Though the article became politically controversial for seeming to give all the credit to the state’s Communist government, it did cite Henk Bekedam, the World Health Organization (WHO)’s representative in India, as rightly attributing Kerala’s “prompt response” to its past “experience and investment” in health emergency preparedness.
These are a bipartisan political legacy attributable to all governments, Congress and Communist, in the state, as well as its predecessor royal regimes. While the Communists, in power now, deserve credit for managing the current crisis well, it was Congress governments that greatly expanded public-sector health care facilities in Kerala, taking the state from 13,000 government hospital beds in 1961 to 36,000 by 1985, setting up a dozen medical colleges, promoting universal health coverage and subsidised medicines for the poor.
Kerala’s public health system is arguably India’s best-performing, on such indices as neonatal mortality, birth immunizations and life expectancy; its world-class nurses work around the world. It has a well-developed network of primary-care centres at the village levels, supported by Taluk and District hospitals – and these facilities don’t merely exist on paper, they are adequately staffed with doctors and nurses, and medical supplies are not scarce, as they often are in the rest of India.
Kerala Sticks to WHO Guidelines & Executes Them efficiently
The WHO’s mantra to tackle COVID is “test, trace, isolate, treat”. Kerala has followed this to the letter, with exemplary efficiency. It has excelled at district-level monitoring, proactive communication to the public (and counselling of sufferers) and community engagement.
In contrast to the bedlam that prevailed at many Indian airports in the days prior to the lockdown, Kerala conducted airport screening ably and professionally, traced contacts, required home quarantine (and supplied assistance to those who needed help) two weeks before the Government of India thought of doing so. Where temporary quarantine shelters were needed for those without homes, these were rapidly established. Kerala’s migrant workers received food, water and assurance of security at a time that migrant workers elsewhere in the country were seeking to trudge back desperately to their homes.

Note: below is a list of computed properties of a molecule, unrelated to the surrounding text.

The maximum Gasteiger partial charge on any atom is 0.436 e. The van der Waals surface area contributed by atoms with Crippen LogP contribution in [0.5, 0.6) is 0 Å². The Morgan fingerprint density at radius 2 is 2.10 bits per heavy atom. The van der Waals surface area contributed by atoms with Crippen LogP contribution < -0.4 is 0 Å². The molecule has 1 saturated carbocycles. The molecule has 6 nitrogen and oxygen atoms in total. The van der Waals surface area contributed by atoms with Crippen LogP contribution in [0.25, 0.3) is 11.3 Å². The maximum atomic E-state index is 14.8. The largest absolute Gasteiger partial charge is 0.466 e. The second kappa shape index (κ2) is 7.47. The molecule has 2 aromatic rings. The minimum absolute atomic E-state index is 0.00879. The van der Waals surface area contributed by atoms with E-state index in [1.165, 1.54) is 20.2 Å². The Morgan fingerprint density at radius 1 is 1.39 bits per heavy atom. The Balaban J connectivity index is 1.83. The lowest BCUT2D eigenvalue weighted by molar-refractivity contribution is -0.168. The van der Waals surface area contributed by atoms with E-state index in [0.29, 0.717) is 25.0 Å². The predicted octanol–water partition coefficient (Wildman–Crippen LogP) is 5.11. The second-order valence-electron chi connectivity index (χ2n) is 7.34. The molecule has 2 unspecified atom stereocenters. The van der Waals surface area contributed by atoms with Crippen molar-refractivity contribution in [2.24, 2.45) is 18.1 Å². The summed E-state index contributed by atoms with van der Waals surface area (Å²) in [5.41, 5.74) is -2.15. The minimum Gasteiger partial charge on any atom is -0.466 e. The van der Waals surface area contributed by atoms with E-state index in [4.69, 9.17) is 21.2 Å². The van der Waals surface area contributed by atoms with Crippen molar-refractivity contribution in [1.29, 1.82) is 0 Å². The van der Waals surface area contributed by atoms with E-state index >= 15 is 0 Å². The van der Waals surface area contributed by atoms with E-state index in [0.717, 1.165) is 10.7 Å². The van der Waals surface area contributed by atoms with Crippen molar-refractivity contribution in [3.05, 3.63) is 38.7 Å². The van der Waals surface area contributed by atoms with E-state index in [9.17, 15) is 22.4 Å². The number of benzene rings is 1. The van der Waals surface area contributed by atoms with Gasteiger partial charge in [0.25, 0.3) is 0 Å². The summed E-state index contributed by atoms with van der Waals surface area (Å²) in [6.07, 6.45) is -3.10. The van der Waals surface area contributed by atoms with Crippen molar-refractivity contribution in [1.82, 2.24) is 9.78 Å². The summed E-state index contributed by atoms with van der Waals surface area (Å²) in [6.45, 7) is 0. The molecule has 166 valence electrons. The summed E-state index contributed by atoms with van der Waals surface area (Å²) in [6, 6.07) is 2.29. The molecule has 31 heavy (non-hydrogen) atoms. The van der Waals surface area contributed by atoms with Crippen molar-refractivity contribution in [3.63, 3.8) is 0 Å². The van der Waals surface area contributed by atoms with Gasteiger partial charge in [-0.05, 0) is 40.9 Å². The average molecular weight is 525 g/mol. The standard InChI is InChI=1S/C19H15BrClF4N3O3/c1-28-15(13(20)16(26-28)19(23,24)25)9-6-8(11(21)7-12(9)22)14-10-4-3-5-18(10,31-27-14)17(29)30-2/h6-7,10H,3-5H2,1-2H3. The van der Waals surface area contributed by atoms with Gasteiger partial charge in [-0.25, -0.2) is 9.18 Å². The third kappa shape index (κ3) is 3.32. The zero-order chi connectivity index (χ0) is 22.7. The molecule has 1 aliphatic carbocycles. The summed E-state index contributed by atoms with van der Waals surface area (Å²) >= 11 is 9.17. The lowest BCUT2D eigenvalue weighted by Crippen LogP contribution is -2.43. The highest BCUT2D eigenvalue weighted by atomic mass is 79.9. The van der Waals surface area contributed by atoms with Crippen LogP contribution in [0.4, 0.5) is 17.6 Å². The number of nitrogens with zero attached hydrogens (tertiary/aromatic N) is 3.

No Time for Political One-Upmanship
Chief minister Pinarayi Vijayan and Health Minister Shailaja have been hands-on in leading the state’s response, though Opposition leader Ramesh Chennithala has been as visible. The CM’s daily media briefings and an efficient administration, well covered by the vibrant local media, have helped build public confidence. Kerala also announced economic relief measures worth Rs 20,000 crores to buffer the state’s fight against the pandemic at a time when the central government has been dithering on a similar approach across the nation. It was the first state to deploy RT-PCR rapid testing kits, which I was able to source and deliver to my constituency, Thiruvananthapuram, out of my MP funds before the Centre cut off that source of support.
Though I am a political opponent of the state government, I am pleased to acknowledge their good work and support my state’s efforts to overcome this deadly contagion. I hope that, in this spirit, Kerala can put political one-upmanship behind it. There’s no doubt in my mind about who should get the credit for this seeming victory over COVID. It’s Kerala.
(Former UN under-secretary-general, Shashi Tharoor is a Congress MP and an author. He can be reached @ShashiTharoor. This is an opinion piece and the views expressed above are the author’s own. The Quint neither endorses nor is responsible for the same.)